Sunday Field Gulls took a look at the 2023 salary cap picture for the Seattle Seahawks, laying out why the limited cap space available to the team likely means there is no help coming for the interior of the defensive line. Thus, while many fans continue to hope that a big name, or at least a big body or two will be added to the defensive line, the reality is that the team is unlikely to do so.
The response from several was, of course, to break out the sticks and start beating on the favorite dead horse, safety spending. There is no doubt that Jamal Adams and Quandre Diggs are pricy at safety, and there is no questioning that Adams’ availability hasn’t been great since being acquired in trade from the New York Jets. However, simply blaming the inability to afford help for the interior of the defensive line on the cost of the safeties ignores one simple fact: That the Seahawks are actually spending almost as much cap space on the defensive line as they are on safeties.
To jump right to the numbers, here are the 2023 cap hits for the six defensive linemen the Hawks currently have on the 53 man roster according to OverTheCap.com:
Cap hits for Seahawks defensive linemen on the 53 man roster in 2023
That $16.8M total is obviously more than nothing, but it is smaller than the cap hit for Jamal Adams alone in 2023. So, looking at the safeties on the roster, here is what the cap hits look like for the position group.
Cap hits for Seahawks safeties in 2023
At the bottom of the list of cap hits for safeties is Jonathan Sutherland. Sutherland was released off injured reserve with an injury settlement after roster cuts, and this brings the discussion to a key point when it comes to spending on the defensive line. That point is that Seattle has a significant amount of 2023 cap space tied up in players who may not contribute on the field this season, or who will most definitely not contribute since they are on the roster of another team.
Getting right to those numbers, the cap hits for defensive linemen that are on injured reserve, the physically unable to perform list or who are with another team are given below.
Cap hits for defensive linemen on IR, PUP or playing for another team
And therein lies the problem with blaming the inability to afford more bodies on the defensive line on exorbitant spending at the safety spot. The reality is that the Seahawks are spending almost as much on defensive linemen who for the most part will not play a single snap for the team this season as they are on the defensive linemen who are actually on the active roster. Of the seven players on this list, only Bryan Mone is likely to see the field for Seattle in 2023, and even he might not return until late in the season. It’s certain that he will not return until at least the fifth game of the year, but given Pete Carroll’s comments on the severity of Mone’s injury and the difficulty of the surgery, it wouldn’t be a surprise if he is not a significant contributor on the field this season.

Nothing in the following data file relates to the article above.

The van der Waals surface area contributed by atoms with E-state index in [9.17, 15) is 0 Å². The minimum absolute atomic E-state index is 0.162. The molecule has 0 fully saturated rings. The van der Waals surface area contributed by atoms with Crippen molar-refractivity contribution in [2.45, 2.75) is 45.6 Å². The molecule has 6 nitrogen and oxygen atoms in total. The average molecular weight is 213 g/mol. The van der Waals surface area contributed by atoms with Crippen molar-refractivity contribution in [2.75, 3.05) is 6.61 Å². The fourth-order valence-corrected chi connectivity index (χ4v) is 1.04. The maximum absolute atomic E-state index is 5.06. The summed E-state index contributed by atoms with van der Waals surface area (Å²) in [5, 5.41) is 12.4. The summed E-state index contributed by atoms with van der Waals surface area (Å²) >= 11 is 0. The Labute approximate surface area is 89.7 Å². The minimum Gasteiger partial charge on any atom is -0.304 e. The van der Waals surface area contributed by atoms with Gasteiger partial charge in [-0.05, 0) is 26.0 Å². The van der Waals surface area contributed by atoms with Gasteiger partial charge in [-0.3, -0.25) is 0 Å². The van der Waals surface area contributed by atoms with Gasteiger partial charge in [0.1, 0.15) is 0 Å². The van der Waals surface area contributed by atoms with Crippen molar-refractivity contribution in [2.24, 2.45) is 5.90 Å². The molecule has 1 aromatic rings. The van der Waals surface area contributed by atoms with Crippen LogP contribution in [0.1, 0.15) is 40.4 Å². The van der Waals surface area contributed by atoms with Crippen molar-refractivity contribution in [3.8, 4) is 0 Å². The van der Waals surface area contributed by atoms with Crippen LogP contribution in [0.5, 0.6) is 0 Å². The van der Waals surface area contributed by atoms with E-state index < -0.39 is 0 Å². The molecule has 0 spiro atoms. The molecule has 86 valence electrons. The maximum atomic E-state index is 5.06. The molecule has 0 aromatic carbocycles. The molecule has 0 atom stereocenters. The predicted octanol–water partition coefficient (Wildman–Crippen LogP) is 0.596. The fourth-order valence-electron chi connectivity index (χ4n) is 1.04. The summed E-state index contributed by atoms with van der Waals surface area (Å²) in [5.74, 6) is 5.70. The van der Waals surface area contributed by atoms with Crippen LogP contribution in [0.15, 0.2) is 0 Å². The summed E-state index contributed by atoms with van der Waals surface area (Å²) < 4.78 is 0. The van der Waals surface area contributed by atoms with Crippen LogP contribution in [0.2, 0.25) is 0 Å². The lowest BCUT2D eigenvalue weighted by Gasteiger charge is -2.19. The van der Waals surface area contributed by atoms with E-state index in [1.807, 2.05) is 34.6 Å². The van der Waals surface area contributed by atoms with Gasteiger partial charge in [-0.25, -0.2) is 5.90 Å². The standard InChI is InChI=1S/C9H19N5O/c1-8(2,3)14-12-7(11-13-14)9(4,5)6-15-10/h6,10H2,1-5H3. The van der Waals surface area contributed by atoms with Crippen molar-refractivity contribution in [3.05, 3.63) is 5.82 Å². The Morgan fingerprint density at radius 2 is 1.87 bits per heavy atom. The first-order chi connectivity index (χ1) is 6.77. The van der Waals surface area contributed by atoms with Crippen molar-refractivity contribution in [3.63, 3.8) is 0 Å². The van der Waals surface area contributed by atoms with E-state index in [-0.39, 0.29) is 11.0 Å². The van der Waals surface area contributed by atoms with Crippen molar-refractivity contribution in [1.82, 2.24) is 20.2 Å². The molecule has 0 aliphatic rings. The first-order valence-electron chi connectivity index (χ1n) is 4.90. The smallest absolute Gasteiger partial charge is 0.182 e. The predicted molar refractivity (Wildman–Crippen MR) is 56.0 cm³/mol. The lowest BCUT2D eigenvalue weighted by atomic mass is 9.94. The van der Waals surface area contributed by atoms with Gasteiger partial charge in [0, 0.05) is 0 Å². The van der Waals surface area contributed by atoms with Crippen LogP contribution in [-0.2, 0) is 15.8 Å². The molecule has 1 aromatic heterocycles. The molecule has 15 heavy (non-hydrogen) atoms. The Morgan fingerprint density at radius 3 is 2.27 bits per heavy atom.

So, the reality of the situation is that Seattle is spending almost as much cap space on defensive linemen who can’t play for the team right now ($15.795M) as they are on the defensive linemen on the active roster ($16.81M), while spending almost as much on the defensive line as a whole ($32.61M) as they are on safeties ($35.95M). The difference between how much the Seahawks are spending on safeties and defensive linemen, $3.34M, is hardly enough that would enable adding a player who can make a significant impact on the field.
In short, past decisions at the defensive line are just as much the reason Seattle does not have more cap space to spend on the position this season as how much the team is spending at safety, in spite of so many wanting to pin the blame solely on Jamal Adams. Yes, Adams is expensive for a player who isn’t currently able to contribute, but the Seahawks will probably get more out of the $18.11M they’re spending on his 2023 cap hit than the $15.795M they’re spending on defensive linemen who aren’t actually on the roster.